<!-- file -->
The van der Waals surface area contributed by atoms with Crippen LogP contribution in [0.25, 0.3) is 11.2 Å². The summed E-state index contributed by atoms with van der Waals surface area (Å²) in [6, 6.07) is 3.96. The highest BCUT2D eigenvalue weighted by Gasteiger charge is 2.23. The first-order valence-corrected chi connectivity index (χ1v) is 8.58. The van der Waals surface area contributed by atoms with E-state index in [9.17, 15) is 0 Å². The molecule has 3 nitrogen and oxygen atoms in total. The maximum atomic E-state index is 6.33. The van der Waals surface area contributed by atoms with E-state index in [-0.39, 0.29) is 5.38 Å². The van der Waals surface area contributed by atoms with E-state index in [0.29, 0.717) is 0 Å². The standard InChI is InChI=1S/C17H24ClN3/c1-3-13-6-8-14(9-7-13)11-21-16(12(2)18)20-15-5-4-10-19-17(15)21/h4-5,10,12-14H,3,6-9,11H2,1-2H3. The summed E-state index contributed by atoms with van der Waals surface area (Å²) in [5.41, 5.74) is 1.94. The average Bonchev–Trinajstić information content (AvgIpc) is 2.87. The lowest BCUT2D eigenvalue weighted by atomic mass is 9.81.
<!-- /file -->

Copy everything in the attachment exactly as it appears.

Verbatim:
The van der Waals surface area contributed by atoms with Crippen LogP contribution in [0.25, 0.3) is 11.2 Å². The summed E-state index contributed by atoms with van der Waals surface area (Å²) in [6, 6.07) is 3.96. The highest BCUT2D eigenvalue weighted by Gasteiger charge is 2.23. The first-order valence-corrected chi connectivity index (χ1v) is 8.58. The van der Waals surface area contributed by atoms with E-state index in [9.17, 15) is 0 Å². The molecule has 3 nitrogen and oxygen atoms in total. The maximum atomic E-state index is 6.33. The van der Waals surface area contributed by atoms with E-state index in [-0.39, 0.29) is 5.38 Å². The van der Waals surface area contributed by atoms with E-state index in [0.29, 0.717) is 0 Å². The standard InChI is InChI=1S/C17H24ClN3/c1-3-13-6-8-14(9-7-13)11-21-16(12(2)18)20-15-5-4-10-19-17(15)21/h4-5,10,12-14H,3,6-9,11H2,1-2H3. The summed E-state index contributed by atoms with van der Waals surface area (Å²) in [5.41, 5.74) is 1.94. The average Bonchev–Trinajstić information content (AvgIpc) is 2.87. The lowest BCUT2D eigenvalue weighted by atomic mass is 9.81.